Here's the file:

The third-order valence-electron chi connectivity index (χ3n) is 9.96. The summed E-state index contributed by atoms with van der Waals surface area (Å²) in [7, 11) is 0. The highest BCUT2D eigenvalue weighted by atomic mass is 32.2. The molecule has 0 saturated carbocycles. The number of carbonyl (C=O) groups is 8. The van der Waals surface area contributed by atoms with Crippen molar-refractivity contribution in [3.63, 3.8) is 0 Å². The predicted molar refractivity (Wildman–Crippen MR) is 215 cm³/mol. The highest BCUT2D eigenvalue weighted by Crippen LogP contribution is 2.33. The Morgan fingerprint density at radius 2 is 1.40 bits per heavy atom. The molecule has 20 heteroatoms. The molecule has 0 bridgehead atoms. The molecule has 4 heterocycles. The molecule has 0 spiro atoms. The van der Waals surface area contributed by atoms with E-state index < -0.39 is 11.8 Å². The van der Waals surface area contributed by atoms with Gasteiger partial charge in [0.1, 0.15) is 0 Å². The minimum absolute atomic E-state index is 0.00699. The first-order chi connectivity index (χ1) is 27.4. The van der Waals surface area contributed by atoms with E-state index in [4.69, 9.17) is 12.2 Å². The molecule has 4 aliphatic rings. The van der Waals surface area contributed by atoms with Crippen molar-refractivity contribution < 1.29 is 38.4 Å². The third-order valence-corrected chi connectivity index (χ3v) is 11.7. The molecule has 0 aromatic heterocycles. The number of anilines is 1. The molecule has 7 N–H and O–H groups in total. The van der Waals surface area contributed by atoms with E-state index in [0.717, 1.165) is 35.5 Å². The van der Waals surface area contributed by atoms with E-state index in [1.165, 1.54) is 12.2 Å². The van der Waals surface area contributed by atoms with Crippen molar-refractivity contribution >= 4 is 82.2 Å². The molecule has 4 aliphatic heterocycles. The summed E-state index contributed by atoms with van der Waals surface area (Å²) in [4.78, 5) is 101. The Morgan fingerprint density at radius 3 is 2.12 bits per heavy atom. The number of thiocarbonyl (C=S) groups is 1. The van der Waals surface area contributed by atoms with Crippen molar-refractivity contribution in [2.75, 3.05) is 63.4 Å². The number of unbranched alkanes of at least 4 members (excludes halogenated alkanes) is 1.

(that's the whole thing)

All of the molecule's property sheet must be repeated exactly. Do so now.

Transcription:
The third-order valence-electron chi connectivity index (χ3n) is 9.96. The summed E-state index contributed by atoms with van der Waals surface area (Å²) in [7, 11) is 0. The highest BCUT2D eigenvalue weighted by atomic mass is 32.2. The molecule has 0 saturated carbocycles. The number of carbonyl (C=O) groups is 8. The van der Waals surface area contributed by atoms with Crippen molar-refractivity contribution in [3.63, 3.8) is 0 Å². The predicted molar refractivity (Wildman–Crippen MR) is 215 cm³/mol. The highest BCUT2D eigenvalue weighted by Crippen LogP contribution is 2.33. The Morgan fingerprint density at radius 2 is 1.40 bits per heavy atom. The molecule has 20 heteroatoms. The molecule has 0 bridgehead atoms. The molecule has 4 heterocycles. The molecule has 0 spiro atoms. The van der Waals surface area contributed by atoms with E-state index < -0.39 is 11.8 Å². The van der Waals surface area contributed by atoms with Gasteiger partial charge in [0.1, 0.15) is 0 Å². The minimum absolute atomic E-state index is 0.00699. The first-order chi connectivity index (χ1) is 27.4. The van der Waals surface area contributed by atoms with E-state index in [4.69, 9.17) is 12.2 Å². The molecule has 4 aliphatic rings. The van der Waals surface area contributed by atoms with Crippen molar-refractivity contribution < 1.29 is 38.4 Å². The third-order valence-corrected chi connectivity index (χ3v) is 11.7. The molecule has 0 aromatic heterocycles. The number of anilines is 1. The molecule has 7 N–H and O–H groups in total. The van der Waals surface area contributed by atoms with E-state index in [0.717, 1.165) is 35.5 Å². The van der Waals surface area contributed by atoms with E-state index in [1.165, 1.54) is 12.2 Å². The van der Waals surface area contributed by atoms with Crippen molar-refractivity contribution >= 4 is 82.2 Å². The molecule has 4 aliphatic heterocycles. The summed E-state index contributed by atoms with van der Waals surface area (Å²) in [4.78, 5) is 101. The Morgan fingerprint density at radius 3 is 2.12 bits per heavy atom. The number of thiocarbonyl (C=S) groups is 1. The van der Waals surface area contributed by atoms with Crippen molar-refractivity contribution in [2.75, 3.05) is 63.4 Å². The number of unbranched alkanes of at least 4 members (excludes halogenated alkanes) is 1.